Replacing Drupal search with SOLR

There has been a need to replace Drupal’s core search with Apache SOLR in Svenska YLE for a quite some time. Before I could begin implementation, we needed to decide which Drupal modules we would select to handle the issue. There were really only two options: the Apache SOLR and Search API modules. Search API was already familiar to us and there was better Views support for our purposes, making it the obvious choice from the very beginning. At this point, we haven’t even done any actual comparison between Search API and Apache SOLR.

We already had an Apache SOLR test environment on YLE’s internal network, so we only needed to discuss how to work with the Apache SOLR service on the local environments of the developers. We could either use a local virtual SOLR environment (e.g. VirtualBox) or we could use an external service that could be accessed from anywhere. Using SOLR service within YLE’s internal network was out of the question because the development environment service needs to be functional outside of YLE’s network.

We investigated some of the external SOLR services available, but we finally chose to use local virtual SOLR environments. The main problem with this was how to ensure that all developers would have the exactly the same development environment and how to ensure that the development environment would be similar to what exists in the production environment. After a few trials and errors, Vagrant-box gave us the solution to this problem. I will not go any further into the subject of Vagrant at this point, except to say that Vagrant is the perfect tool for managing environments.

Once the modules and environments were selected, the actual implementation work could begin. We were using SOLR 3.x in both production and test environments so I needed to get a similar environment set up in my local environment. I found a ready-made vagrant-solr-box on github, so I decided to try that first. The environment worked just fine, so I continued the implementation using that.

I installed the Search API and Search API SOLR modules and also the Search API SOLR Overrides module for overriding SOLR server settings in different environments. Configuring Search API in Drupal was already a familiar procedure to me, and everything proceeded very smoothly. I began by configuring the Search API SOLR server and index. I replaced the content listing pages with the help of the Search API Views module, and everything seemed to work nicely on my local environment. We were now ready to move everything to the test environment, where a “real” Apache SOLR environment was waiting for us. All we needed was a new SOLR core for our site.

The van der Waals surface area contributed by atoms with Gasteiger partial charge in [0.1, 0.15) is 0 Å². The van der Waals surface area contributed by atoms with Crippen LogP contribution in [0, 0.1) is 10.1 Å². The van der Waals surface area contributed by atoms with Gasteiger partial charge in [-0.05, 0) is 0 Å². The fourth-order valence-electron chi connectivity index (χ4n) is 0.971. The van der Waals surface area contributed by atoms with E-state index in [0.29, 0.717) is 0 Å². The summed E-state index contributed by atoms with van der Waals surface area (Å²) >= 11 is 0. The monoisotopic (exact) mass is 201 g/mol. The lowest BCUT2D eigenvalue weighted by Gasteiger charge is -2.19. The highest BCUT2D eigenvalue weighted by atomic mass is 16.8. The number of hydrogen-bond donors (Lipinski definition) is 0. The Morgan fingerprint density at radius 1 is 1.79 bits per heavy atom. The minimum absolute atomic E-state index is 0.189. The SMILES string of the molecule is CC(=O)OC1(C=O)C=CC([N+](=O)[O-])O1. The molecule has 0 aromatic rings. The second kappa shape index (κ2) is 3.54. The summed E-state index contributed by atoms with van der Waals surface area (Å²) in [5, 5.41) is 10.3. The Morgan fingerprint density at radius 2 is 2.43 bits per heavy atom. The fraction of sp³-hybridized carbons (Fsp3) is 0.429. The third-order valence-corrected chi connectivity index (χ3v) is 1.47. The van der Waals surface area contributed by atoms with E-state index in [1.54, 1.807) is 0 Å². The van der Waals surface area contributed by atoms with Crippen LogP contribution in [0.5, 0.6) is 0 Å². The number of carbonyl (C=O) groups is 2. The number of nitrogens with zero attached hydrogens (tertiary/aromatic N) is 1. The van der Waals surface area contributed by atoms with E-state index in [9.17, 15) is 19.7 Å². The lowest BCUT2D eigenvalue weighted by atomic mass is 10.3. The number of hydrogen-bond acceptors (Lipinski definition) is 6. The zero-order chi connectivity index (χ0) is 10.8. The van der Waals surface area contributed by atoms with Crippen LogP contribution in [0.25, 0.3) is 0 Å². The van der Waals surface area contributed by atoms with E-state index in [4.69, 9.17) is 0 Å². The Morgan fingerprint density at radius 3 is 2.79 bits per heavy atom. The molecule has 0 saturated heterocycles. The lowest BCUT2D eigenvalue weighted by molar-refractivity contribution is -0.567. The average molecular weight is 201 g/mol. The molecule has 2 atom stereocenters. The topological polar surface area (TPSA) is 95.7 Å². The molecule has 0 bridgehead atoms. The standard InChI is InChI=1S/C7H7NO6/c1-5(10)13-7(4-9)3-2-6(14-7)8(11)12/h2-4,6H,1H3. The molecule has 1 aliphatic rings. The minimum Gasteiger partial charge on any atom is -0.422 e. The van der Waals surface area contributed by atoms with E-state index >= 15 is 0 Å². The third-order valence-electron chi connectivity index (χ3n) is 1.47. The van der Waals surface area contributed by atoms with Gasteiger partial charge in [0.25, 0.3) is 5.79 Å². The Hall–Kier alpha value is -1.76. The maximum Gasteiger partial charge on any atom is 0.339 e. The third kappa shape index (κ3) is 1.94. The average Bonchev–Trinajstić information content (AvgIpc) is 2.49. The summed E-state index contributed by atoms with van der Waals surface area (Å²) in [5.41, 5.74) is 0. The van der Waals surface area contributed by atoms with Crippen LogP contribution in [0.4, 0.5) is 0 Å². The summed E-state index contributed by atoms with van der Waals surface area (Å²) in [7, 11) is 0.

As I mentioned, everything had proceeded reasonably well, so far, but in the test environment, we started to run into some problems. First, Drupal wasn’t able to connect to the Apache SOLR server. By adjusting the proxy settings, we were able to resolve this issue, but Search API still just wasn’t working with the multicore Apache SOLR on the test environment. Indexing was successful on our local virtual environments, but these had a single-core SOLR server. The configuration that had worked just fine on my local environment didn’t work at all in the test environment, even though both were using the same version of Apache SOLR.

To solve the problem, we started by installing Vanilla Drupal on the test environment with the same modules in use on the actual site. By doing this, we were able to exclude any possible problems that might be caused by our own installation profile and features. Search API was not indexing content on this new test site, either, so we decided to try upgrading SOLR. We upgraded SOLR from version 3.6 to 4.4, and at the same time we updated schema.xml to support the latest Search API and Apache SOLR modules. This resolved the problem, the test site was able to index content to SOLR, so we configured the actual site and indexing started working there, as well.

We were very relieved when this adventure was finally over. A task that initially had seemed easy didn’t turn out to be quite so easy after all, as these things usually go, but there is no greater joy than when everything works out in the end.

With the SOLR index we have been able to replace most of the taxonomy listing pages, and this has meant a reduction on the processor load (on the database server) – especially in views that have depth enabled. The next thing to looking into is to remove the standard Drupal search index, to get a smaller database.

Written by Ari Ruuska
Ari has worked with Drupal developing about 7 years. Most of that time as a consultant at YLE as Drupal Developer and architect. He has also managed Drupal projects and developers team.